Returning to a couple of points that Senator Walters made, she seems to see it as objectionable that notification of ownership should be displayed in nursing homes and available to people who are to be admitted to nursing homes. It is not just a question of the subsidy, but I think any government subsidy implies a responsibility on the part of the people receiving it. I know that in theory that subsidy goes to the patient, but in fact it is paid to the nursing home. It also implies accountability to the taxpayers, the people who are supplying that subsidy. More importantly, it is about a responsibility to residents and their relatives, who have a right to know who owns that nursing home and who may then, if they wish, exercise a different choice if an alternative is available and they do not wish to be admitted, in light of the information on ownership. We have in Victoria similar legislation to what is proposed and it does not seem to create any problems.

The parallel was drawn with other industries. Many of us would like to see other industries which have been heavily subsidised in the past made more accountable from the taxpayers' point of view. However, we are not talking about other industries at the moment; we are talking about nursing homes. Senator Walters mentioned that there was little evidence of doctors indulging in underhand business and that the report showed that only 88 doctors were actually registered as owners. But as Senator Giles has pointed out, we were not able to find out who were the real owners behind the large numbers of students and housewives who appear on the records of ownership. I know a lot of students and housewives and none of them could, of their own account, own large pieces of real estate or large businesses, as many of those nursing homes are. Even with company title searches it was not possible to find out who were the real owners behind what I might call shadow owners-I will not go so far as to call them puppets-but I think, without knowing who those owners are, we could hazard a pretty good guess as to who many of them would be.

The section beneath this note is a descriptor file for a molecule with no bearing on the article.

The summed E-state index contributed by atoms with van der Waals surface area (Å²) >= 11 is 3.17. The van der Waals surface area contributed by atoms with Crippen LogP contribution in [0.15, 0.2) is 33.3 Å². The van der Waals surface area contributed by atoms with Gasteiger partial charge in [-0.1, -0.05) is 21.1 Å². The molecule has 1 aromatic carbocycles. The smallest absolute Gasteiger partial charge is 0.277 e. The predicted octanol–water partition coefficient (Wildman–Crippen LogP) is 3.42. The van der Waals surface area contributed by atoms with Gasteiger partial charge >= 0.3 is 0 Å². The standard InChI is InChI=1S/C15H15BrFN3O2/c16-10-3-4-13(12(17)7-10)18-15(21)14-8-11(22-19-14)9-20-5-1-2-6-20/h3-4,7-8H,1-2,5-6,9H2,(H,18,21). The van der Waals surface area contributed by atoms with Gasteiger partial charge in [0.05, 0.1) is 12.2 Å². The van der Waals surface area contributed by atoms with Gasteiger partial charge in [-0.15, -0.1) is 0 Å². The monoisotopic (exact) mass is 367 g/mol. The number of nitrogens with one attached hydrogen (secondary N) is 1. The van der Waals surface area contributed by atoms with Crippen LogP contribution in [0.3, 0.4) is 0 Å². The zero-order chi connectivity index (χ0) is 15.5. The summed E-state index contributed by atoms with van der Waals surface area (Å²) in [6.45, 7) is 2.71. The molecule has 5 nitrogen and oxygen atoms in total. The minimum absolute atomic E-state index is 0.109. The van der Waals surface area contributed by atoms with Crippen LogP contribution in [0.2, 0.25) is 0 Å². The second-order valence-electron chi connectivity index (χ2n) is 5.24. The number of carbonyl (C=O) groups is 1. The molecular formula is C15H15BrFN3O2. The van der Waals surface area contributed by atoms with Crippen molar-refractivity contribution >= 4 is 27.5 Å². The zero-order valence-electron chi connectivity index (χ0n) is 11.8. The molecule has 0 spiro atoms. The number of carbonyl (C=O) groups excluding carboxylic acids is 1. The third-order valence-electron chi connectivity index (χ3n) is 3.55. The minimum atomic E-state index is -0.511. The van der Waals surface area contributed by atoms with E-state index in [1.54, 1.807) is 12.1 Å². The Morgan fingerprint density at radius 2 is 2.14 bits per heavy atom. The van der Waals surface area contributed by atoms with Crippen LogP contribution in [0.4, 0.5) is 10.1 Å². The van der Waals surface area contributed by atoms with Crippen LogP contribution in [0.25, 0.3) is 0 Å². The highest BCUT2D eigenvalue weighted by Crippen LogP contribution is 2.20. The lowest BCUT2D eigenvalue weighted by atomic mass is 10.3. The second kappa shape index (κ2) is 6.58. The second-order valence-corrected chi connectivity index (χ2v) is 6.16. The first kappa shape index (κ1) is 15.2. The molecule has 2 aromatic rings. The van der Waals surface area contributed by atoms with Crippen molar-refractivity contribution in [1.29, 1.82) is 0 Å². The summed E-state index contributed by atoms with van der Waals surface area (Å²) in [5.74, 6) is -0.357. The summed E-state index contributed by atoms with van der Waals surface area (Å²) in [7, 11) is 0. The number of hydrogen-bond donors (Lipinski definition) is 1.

I think it was unfortunate that those remarks were made about Professor Opit, who has a very high standing among the organisations that I have been consulting with since this report came down as a very credible witness. We have had recent arguments in this place about degrees of proof, and I think this is another case where an unreasonable degree of proof is being asked for. Finally, I am very glad that this report has been brought down. I look forward to the second half being brought down later this year. I hope that the report will be generally available to the public very shortly.